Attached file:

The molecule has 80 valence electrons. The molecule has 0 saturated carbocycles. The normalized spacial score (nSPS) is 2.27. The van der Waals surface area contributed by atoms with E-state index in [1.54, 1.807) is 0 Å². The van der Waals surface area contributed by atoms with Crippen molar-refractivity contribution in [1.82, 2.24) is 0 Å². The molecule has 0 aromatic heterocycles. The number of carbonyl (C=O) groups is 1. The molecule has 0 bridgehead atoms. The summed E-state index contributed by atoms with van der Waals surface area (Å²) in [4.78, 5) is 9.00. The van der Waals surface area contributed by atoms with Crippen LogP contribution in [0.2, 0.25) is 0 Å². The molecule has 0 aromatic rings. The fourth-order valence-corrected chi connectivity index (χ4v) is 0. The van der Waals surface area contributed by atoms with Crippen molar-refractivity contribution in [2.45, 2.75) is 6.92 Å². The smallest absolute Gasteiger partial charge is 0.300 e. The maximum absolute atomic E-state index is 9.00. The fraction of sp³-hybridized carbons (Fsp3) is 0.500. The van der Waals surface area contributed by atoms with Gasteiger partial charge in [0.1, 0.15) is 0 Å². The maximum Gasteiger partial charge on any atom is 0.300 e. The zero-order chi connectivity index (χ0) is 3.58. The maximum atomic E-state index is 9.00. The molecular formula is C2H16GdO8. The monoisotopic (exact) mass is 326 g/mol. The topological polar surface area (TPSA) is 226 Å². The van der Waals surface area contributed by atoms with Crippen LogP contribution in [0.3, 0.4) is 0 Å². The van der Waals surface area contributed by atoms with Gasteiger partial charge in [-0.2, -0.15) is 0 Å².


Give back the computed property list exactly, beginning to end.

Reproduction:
The molecule has 80 valence electrons. The molecule has 0 saturated carbocycles. The normalized spacial score (nSPS) is 2.27. The van der Waals surface area contributed by atoms with E-state index in [1.54, 1.807) is 0 Å². The van der Waals surface area contributed by atoms with Crippen molar-refractivity contribution in [1.82, 2.24) is 0 Å². The molecule has 0 aromatic heterocycles. The number of carbonyl (C=O) groups is 1. The molecule has 0 bridgehead atoms. The summed E-state index contributed by atoms with van der Waals surface area (Å²) in [4.78, 5) is 9.00. The van der Waals surface area contributed by atoms with Crippen LogP contribution in [0.2, 0.25) is 0 Å². The molecule has 0 aromatic rings. The fourth-order valence-corrected chi connectivity index (χ4v) is 0. The van der Waals surface area contributed by atoms with Crippen molar-refractivity contribution in [2.45, 2.75) is 6.92 Å². The smallest absolute Gasteiger partial charge is 0.300 e. The maximum absolute atomic E-state index is 9.00. The fraction of sp³-hybridized carbons (Fsp3) is 0.500. The van der Waals surface area contributed by atoms with Gasteiger partial charge in [0.1, 0.15) is 0 Å². The maximum Gasteiger partial charge on any atom is 0.300 e. The zero-order chi connectivity index (χ0) is 3.58. The maximum atomic E-state index is 9.00. The molecular formula is C2H16GdO8. The monoisotopic (exact) mass is 326 g/mol. The topological polar surface area (TPSA) is 226 Å². The van der Waals surface area contributed by atoms with Crippen LogP contribution in [0.3, 0.4) is 0 Å². The van der Waals surface area contributed by atoms with Gasteiger partial charge in [-0.2, -0.15) is 0 Å².